Harsh Critiques

Have you received harsh critiques from fellow authors? Most of the time the critiques I receive are very helpful pointing out strengths and weaknesses. Just this week I received a harsh critique that stated my premise was silly because cats do not wear glasses. They went on to say, I had a blatant disregard for optometrists and I was sending the wrong message to children about glasses. That certainly was not my intention, but it did catch my attention.

Why Critiques Feel Personal

Every writer knows how much time and energy goes into our writing. You share your thoughts, feelings, knowledge or imagination in our stories. They are personal to us.

While praise from other authors can be reassuring, disapproval can destroy your self-confidence. Some writers never write again. They give up on their hopes and dreams forever. I was ready to trash the story, but one critique partner changed my mind. She wished there was a book like it when she was getting her first pair of glasses. Hearing that made me feel a little better and helped me to understand that there are children out there who may need to hear this story.

Learning how to deal with harsh critiques is not easy, but it’s an essential for improving your writing. Consider these tips.

Consider the source

Think about who’s offering you the criticism you’re hearing. Contest judges, writing teachers, published authors, agents, editors, fellow writers – everyone is just expressing their opinion. Yes, pay closer attention to industry experts, those who write within your genre, or people with years of experience. They have much to teach us.

Sadly, some people are just being honest. It seems like they are being harsh or overly critical. I have found that those people usually have some connection to the subject matter. For example, if I wrote a story about a child making the basketball team and they did not make the team, they are not going to be as objective when reading your story.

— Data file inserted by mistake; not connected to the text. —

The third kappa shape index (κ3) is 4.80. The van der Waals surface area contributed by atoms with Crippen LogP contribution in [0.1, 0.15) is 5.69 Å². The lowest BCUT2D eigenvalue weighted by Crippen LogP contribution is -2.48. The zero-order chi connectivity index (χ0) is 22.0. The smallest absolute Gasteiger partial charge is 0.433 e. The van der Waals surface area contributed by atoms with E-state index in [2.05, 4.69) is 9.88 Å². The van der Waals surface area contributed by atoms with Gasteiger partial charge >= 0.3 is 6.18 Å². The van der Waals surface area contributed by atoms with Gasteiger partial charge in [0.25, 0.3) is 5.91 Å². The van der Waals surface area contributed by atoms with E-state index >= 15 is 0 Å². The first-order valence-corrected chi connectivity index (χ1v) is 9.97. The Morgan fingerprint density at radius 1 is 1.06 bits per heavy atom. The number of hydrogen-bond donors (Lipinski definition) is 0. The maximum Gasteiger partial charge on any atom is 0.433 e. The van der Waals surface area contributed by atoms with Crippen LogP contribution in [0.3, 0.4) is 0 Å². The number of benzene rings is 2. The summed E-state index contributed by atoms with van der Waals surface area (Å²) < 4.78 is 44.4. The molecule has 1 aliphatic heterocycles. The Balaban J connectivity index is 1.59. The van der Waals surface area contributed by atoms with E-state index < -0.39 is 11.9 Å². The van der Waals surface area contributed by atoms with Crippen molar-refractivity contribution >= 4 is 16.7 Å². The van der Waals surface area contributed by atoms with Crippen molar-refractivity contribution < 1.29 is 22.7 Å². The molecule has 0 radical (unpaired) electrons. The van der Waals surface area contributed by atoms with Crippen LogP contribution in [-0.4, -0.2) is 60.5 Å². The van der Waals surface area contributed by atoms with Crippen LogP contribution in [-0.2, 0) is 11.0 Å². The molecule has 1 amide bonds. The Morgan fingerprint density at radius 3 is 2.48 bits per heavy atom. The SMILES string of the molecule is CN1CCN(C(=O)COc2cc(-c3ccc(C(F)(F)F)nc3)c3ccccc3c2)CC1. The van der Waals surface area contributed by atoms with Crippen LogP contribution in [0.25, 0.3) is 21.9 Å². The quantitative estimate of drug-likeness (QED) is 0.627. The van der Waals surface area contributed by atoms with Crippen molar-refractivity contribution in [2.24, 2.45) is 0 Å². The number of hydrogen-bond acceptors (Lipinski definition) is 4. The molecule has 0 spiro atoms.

Examine the content

I like to put the critique away, after I read it. It helps me to have a clear perspective before I revisit my story. I often have my writing professionally edited. When I get it back it is usually covered with lots of red ink. Yes, the dreaded red ink. An editor wants to make your story stronger. It took me awhile (and a few tears) to see that the red was helpful, not hurtful. In the end, the edits were great and I could see how much better it was with the edits.

Discard harsh critiques

I learned that over time you can pick and choose what parts of the critique you decide to take or keep for your story. You can discard the harsh criticism. It is important to remember this is your story. I think it is far better to discard the criticism than to trash the story. It is about finding a balance.  

Seek out constructive criticism

I asked a pediatric optometrist to give it a quick read. The optometrist loved that the story was silly and about a cat wearing glasses. He also mentioned that once it was published, he would purchase copies for his office. He was very helpful by giving me a few ideas as to how make the story more authentic. With his ideas and those from my critique partners, I am now excited to write my next revision, instead of trashing this story.


Even highly successful writers find it difficult to move past harsh critiques. If criticism has you feeling badly, remember it still has no effect on who you are as a person. The critique is about your story, they are not critiquing you as a person.

You have to weigh the comments against your instincts. Only you know the true vision for your work. The secret is to not let criticism destroy your self-confidence so much that you give up on your dream of writing.

Keep writing!

With gratitude …

I am glad you’re here. Thank you for taking the time to read this post. I am grateful that I can share my writing journey with you. It is an endless journey of learning and growing. A journey that I am enjoying. 

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